OU students will work toward impacting Oklahoma policy (OU Daily)

By Jessica James

A new student organization is empowering college students to make the changes they want to see in their communities by teaching them how to conduct policy research and possibly write legislation.

The Roosevelt Institute is a national, nonpartisan think tank with branches on campuses across the country, said political science sophomore Courtland Vogeding, president of the new OU branch. She said the purpose of the institution is to outfit students with the tools they need to make their voices matter in policy-making.

“We’re dedicated to increasing access to pluralistic institutions for students — more ways, basically, for students to access government,” Vogeding said. Pluralism, she explained, is the idea that there are many access points to government that make an individual’s voice matter.

Vogeding said the club will teach students how to craft policies that make positive changes in their communities. She said the process has several stages: reviewing existing literature, deciding the research focus, field research, writing legislation and lobbying. The Oklahoma Policy Institute and other experts will be brought in to train members, she said.

Before this begins, however, the club has to decide on a topic.

Pam Ortega, a journalism and political science junior, said the club is considering two topics: women’s incarceration and Syrian refugee resettlement. She personally prefers the first.

“I think the incarceration topic is more likely to have a direct impact with our community, and I think that’s essentially what we’re trying to get at,” she said.

Vogeding said both topics are important, especially since Oklahoma has the world’s highest female incarceration rate, but that the Syrian refugee topic is especially relevant right now. The focus of that topic, she said, would be how the resettlement process works in Oklahoma and how the state can make it easier for the people getting here.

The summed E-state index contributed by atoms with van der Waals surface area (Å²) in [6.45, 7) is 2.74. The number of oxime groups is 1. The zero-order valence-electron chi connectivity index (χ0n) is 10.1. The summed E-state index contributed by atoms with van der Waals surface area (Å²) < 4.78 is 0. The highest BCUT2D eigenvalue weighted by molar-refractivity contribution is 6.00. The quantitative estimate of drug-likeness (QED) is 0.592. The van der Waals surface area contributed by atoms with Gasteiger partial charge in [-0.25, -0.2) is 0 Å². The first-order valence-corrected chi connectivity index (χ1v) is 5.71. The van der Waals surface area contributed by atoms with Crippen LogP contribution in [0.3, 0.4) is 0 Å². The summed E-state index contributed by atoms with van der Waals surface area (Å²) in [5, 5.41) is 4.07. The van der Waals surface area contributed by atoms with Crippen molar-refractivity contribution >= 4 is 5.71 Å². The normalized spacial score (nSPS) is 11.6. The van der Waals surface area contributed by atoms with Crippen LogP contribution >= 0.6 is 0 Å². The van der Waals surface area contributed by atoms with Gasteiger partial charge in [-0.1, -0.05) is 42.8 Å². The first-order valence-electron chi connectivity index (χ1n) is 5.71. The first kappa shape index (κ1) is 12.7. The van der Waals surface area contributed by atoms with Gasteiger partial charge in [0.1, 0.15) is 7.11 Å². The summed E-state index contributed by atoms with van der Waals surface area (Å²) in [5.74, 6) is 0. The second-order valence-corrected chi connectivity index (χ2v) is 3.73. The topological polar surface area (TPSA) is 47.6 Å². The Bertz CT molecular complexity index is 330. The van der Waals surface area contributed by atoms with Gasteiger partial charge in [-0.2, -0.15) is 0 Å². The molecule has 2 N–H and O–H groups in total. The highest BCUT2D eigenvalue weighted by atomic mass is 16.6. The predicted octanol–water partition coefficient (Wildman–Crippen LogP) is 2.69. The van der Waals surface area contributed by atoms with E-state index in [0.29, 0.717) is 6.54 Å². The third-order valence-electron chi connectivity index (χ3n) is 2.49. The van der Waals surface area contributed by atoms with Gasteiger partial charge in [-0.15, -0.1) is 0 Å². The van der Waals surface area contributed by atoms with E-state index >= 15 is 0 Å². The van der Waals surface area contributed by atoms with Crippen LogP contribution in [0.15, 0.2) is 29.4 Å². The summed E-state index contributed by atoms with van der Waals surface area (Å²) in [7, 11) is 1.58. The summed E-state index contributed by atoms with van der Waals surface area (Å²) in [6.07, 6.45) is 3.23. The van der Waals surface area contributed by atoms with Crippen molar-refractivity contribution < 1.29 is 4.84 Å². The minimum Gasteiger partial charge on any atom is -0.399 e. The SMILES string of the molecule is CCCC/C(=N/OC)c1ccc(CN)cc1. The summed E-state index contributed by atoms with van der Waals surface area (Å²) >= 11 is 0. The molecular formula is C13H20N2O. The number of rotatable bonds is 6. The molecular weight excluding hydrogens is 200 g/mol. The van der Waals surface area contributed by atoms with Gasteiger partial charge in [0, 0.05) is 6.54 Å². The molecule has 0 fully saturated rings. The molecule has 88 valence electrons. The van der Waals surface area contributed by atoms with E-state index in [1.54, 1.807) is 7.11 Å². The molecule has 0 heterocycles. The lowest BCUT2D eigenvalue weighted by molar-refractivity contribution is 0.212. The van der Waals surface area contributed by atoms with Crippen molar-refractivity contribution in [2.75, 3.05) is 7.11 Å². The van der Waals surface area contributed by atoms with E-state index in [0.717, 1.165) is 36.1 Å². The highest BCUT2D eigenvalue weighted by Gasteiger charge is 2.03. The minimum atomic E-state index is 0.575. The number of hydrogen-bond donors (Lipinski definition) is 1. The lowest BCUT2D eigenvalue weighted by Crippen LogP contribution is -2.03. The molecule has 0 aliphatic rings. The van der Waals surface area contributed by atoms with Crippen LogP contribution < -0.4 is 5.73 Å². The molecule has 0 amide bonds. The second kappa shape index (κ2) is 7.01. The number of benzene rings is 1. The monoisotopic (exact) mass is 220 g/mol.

Because both topics are contentious issues, Vogeding said the club is doing its best to remain nonpartisan by having a Democrat, a Republican and an independent on its executive board.


“You can’t go to Oklahoma with a liberal bill just because your policy institute thinks it’s right,” she said. “It’s not going to pass in Oklahoma, so you have to look at things from different perspectives.”

Ortega said deciding on a topic, training and researching would be the club’s focus this semester. Then, they will begin their search for a sponsor in the fall so that any bill they write can be introduced in the 2017 legislative session.

Ortega said this ability to develop policy that could actually become law is a large part of why she joined the Roosevelt Institute.

“As college students, we can be a part of (government) and we can start creating policy without having to be an elected official,” she said, adding that no background or previous experience in policy research is necessary to join.

Faculty adviser Joy Pendley said the skills students will learn through the Roosevelt Institute will be useful for any major.

“As they are working in their major, they’re beginning to see some of the policy implications of issues within their field, so joining the Roosevelt Institute gives them that inside knowledge,” Pendley said. “I don’t think there is a career that wouldn’t be helped by this kind of experience.”


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